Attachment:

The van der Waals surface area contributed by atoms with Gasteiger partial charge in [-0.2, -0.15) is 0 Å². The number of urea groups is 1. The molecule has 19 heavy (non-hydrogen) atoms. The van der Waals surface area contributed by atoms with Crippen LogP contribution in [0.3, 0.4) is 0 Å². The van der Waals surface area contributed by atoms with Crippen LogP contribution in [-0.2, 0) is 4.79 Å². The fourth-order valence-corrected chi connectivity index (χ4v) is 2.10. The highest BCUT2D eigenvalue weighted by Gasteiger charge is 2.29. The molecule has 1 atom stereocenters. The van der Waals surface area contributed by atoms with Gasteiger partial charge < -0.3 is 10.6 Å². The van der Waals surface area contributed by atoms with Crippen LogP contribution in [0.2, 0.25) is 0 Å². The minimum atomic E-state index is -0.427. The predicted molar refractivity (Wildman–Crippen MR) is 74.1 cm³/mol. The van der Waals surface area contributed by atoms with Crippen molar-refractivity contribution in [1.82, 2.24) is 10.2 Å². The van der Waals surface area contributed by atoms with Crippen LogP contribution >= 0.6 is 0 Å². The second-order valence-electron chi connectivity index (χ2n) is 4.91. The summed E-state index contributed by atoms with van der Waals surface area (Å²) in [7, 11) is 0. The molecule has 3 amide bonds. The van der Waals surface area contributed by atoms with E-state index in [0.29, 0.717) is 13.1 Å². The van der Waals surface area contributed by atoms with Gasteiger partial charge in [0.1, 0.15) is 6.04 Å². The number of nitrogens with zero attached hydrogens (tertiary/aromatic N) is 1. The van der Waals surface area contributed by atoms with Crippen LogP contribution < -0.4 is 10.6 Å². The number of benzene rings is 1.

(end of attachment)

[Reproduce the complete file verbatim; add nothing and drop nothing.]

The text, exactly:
The van der Waals surface area contributed by atoms with Gasteiger partial charge in [-0.2, -0.15) is 0 Å². The number of urea groups is 1. The molecule has 19 heavy (non-hydrogen) atoms. The van der Waals surface area contributed by atoms with Crippen LogP contribution in [0.3, 0.4) is 0 Å². The van der Waals surface area contributed by atoms with Crippen LogP contribution in [-0.2, 0) is 4.79 Å². The fourth-order valence-corrected chi connectivity index (χ4v) is 2.10. The highest BCUT2D eigenvalue weighted by Gasteiger charge is 2.29. The molecule has 1 atom stereocenters. The van der Waals surface area contributed by atoms with Gasteiger partial charge < -0.3 is 10.6 Å². The van der Waals surface area contributed by atoms with Crippen LogP contribution in [0.2, 0.25) is 0 Å². The minimum atomic E-state index is -0.427. The predicted molar refractivity (Wildman–Crippen MR) is 74.1 cm³/mol. The van der Waals surface area contributed by atoms with Crippen molar-refractivity contribution in [1.82, 2.24) is 10.2 Å². The van der Waals surface area contributed by atoms with Crippen LogP contribution >= 0.6 is 0 Å². The second-order valence-electron chi connectivity index (χ2n) is 4.91. The summed E-state index contributed by atoms with van der Waals surface area (Å²) in [7, 11) is 0. The molecule has 3 amide bonds. The van der Waals surface area contributed by atoms with E-state index in [0.29, 0.717) is 13.1 Å². The van der Waals surface area contributed by atoms with Gasteiger partial charge in [0.1, 0.15) is 6.04 Å². The number of nitrogens with zero attached hydrogens (tertiary/aromatic N) is 1. The van der Waals surface area contributed by atoms with Crippen LogP contribution < -0.4 is 10.6 Å². The number of benzene rings is 1.